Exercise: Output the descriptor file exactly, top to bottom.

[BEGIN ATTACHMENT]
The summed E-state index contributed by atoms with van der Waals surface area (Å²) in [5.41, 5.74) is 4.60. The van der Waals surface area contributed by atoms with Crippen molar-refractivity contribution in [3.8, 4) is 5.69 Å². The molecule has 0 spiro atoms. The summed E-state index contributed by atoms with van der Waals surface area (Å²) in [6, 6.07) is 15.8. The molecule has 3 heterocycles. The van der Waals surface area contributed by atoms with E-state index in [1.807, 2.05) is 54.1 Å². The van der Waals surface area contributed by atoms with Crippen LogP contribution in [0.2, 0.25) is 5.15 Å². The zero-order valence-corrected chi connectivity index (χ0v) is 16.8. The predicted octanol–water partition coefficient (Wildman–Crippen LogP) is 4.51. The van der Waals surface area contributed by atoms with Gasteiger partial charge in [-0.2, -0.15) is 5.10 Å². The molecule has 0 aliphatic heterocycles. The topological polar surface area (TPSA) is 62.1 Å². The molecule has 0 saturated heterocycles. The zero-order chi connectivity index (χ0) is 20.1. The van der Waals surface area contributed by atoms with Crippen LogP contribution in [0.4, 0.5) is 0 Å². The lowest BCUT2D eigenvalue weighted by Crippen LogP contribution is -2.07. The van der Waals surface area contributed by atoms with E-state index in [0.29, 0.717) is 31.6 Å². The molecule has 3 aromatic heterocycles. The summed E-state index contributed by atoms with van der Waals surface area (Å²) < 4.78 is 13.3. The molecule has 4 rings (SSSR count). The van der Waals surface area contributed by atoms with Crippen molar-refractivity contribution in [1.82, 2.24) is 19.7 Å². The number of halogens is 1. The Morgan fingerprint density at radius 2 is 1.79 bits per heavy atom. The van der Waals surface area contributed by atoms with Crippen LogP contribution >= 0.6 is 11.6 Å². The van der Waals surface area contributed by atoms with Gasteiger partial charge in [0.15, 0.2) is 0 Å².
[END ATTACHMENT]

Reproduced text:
The summed E-state index contributed by atoms with van der Waals surface area (Å²) in [5.41, 5.74) is 4.60. The van der Waals surface area contributed by atoms with Crippen molar-refractivity contribution in [3.8, 4) is 5.69 Å². The molecule has 0 spiro atoms. The summed E-state index contributed by atoms with van der Waals surface area (Å²) in [6, 6.07) is 15.8. The molecule has 3 heterocycles. The van der Waals surface area contributed by atoms with E-state index in [1.807, 2.05) is 54.1 Å². The van der Waals surface area contributed by atoms with Crippen LogP contribution in [0.2, 0.25) is 5.15 Å². The zero-order valence-corrected chi connectivity index (χ0v) is 16.8. The predicted octanol–water partition coefficient (Wildman–Crippen LogP) is 4.51. The van der Waals surface area contributed by atoms with Gasteiger partial charge in [-0.2, -0.15) is 5.10 Å². The molecule has 0 aliphatic heterocycles. The topological polar surface area (TPSA) is 62.1 Å². The molecule has 0 saturated heterocycles. The zero-order chi connectivity index (χ0) is 20.1. The van der Waals surface area contributed by atoms with Crippen LogP contribution in [0.4, 0.5) is 0 Å². The lowest BCUT2D eigenvalue weighted by Crippen LogP contribution is -2.07. The van der Waals surface area contributed by atoms with E-state index in [0.29, 0.717) is 31.6 Å². The molecule has 3 aromatic heterocycles. The summed E-state index contributed by atoms with van der Waals surface area (Å²) < 4.78 is 13.3. The molecule has 4 rings (SSSR count). The van der Waals surface area contributed by atoms with Crippen molar-refractivity contribution in [1.82, 2.24) is 19.7 Å². The number of halogens is 1. The Morgan fingerprint density at radius 2 is 1.79 bits per heavy atom. The van der Waals surface area contributed by atoms with Crippen LogP contribution >= 0.6 is 11.6 Å². The van der Waals surface area contributed by atoms with Gasteiger partial charge in [0.15, 0.2) is 0 Å².